(Continued from Part 2. This concludes the article.)
Part 3 – Preventive Strategies
Yesterday, in Part 2 we covered disaster’s effects such as depression, grief, and PTSD. Today in Part 3, we will focus on numerous preventive strategies. It is imperative to work proactively at protecting the psychological health of your entire group. This will require advance study and forethought for some unless you are blessed to have an individual in your group with medical and/or counseling experience to call upon. Nevertheless, it is crucial to think, read, and plan for psychological stress management as we do for other aspects of survival. Also keep in mind that these are skills and preparations that you definitely will use as an individual during your life even if there is no disaster or TEOTWAWKI. We will all face stress and loss which we will endure more successfully with some of the skills covered below and which will assist us in helping others in our homes and communities.
While I am a licensed M.D., retired disabled, I am not a psychiatrist and remind our readers that I am neither diagnosing nor prescribing. Please obtain prompt medical care from licensed practitioners as long as they are available.
Three Areas to Strengthen
There are three areas that we will focus our attention on strengthening. They are physical, emotional, and spiritual. Some of you will already be acquainted with portions of the material, but there is certain to be new food for thought and helpful references listed below for further study.
Physical (Fitness, Work, and Withdrawal)
We all know the benefits of regular scheduled exercise in managing stress. Put yourself on a 3 or 4 times a week fitness program after medical clearance from your practitioner. Even after a disaster when there will be excessive physical work, people will still need opportunities to unwind such as a relaxing walk or private time for meditation or prayer. Now is also the time to focus on a healthier diet. Decrease reliance on junk food, alcohol, tobacco, and drugs. With medical assistance, deal with health problems now and learn which medications are absolutely required for your survival. Aim for a better, healthier you, whatever that is, given your age and medical situation.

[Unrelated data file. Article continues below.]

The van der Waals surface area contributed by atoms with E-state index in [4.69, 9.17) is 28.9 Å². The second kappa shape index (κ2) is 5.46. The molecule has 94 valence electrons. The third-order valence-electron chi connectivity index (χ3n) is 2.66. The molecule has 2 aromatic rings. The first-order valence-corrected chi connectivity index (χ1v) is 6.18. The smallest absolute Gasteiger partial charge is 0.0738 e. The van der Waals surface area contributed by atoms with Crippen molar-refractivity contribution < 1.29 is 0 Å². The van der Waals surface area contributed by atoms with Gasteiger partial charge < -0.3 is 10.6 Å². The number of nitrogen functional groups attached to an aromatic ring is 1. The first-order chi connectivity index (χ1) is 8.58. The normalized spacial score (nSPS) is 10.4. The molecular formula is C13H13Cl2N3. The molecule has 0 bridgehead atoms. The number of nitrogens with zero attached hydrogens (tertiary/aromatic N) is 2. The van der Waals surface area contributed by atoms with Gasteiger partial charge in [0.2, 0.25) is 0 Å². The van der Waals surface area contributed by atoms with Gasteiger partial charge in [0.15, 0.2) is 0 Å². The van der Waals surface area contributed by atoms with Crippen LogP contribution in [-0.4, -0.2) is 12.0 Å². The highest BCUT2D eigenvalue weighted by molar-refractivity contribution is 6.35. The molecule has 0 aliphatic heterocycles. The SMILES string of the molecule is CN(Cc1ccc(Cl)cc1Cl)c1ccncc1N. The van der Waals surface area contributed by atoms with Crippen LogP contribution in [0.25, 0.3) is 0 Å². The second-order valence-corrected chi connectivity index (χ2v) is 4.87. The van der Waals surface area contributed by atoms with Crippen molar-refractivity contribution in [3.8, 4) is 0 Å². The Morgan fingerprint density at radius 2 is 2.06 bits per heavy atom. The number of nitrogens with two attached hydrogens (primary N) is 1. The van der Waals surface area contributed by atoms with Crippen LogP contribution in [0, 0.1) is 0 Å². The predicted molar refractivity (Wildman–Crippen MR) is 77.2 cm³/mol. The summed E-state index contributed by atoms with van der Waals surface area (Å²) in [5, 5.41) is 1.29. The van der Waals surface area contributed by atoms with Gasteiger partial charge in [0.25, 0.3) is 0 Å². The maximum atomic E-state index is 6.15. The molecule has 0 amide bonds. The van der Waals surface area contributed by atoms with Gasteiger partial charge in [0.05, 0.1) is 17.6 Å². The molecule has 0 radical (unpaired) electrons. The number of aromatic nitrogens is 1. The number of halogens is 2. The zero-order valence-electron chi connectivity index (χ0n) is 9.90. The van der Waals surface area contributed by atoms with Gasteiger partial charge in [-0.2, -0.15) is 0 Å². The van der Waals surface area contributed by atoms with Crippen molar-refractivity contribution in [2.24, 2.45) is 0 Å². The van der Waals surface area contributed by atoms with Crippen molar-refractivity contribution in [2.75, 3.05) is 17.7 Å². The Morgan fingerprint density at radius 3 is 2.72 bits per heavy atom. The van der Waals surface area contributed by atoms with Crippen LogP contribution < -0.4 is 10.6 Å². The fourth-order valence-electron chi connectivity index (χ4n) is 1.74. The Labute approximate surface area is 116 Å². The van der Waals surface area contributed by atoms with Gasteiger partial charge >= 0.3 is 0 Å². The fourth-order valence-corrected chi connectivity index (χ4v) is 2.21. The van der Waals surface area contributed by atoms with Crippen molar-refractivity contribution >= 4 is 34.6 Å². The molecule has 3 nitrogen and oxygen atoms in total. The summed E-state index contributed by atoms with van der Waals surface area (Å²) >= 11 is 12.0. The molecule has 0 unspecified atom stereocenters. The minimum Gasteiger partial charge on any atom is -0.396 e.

In TEOTWAWKI, there will be more work than hours and people to do it. Work smarter, not harder, whenever possible. Figure out the fastest, easiest way to tackle the task at hand. Use time management skills and focus on efficiency. Utilize the buddy system for dangerous or emotionally stressful work for safety and psychological back-up. Each person must also learn to set limits to preserve his own ability to function and remain useful to others.
After TEOTWAWKI, pay attention to sleep, hygiene, nutrition, and signs of stress. People will also be dealing with withdrawal from alcohol, tobacco, drugs, and medications. Keep in mind that 1 out of 6 Americans is already on anti-depressants or other medications for mental issues. I encourage you to research possible herbal alternatives in the many fine herbal articles found on Survivalblog. Please also find listed below a number of articles dealing with medication withdrawal and the psychology of survival.
This will be the longest and most varied section. There are numerous techniques for managing stress. Figure out which works best for you, but be ready with a list of options to help others in your group. The leader will also need to decide what group routines and traditions to implement for the emotional and spiritual wellbeing of the community.
First are calming techniques. These include guided imagery and visualization to create a relaxed state of mind, progressive muscle relaxation to loosen tense muscle groups, deep breathing, biofeedback, and meditation. This is not an exhaustive list. Never forget the power of human touch such as hand holding, rubbing hands/feet/temples, or back/neck massage. The gentle touch of an empathetic person can be powerful soothing medicine and help decrease pain and panic. Combine it with the recitation of a favorite psalm or song.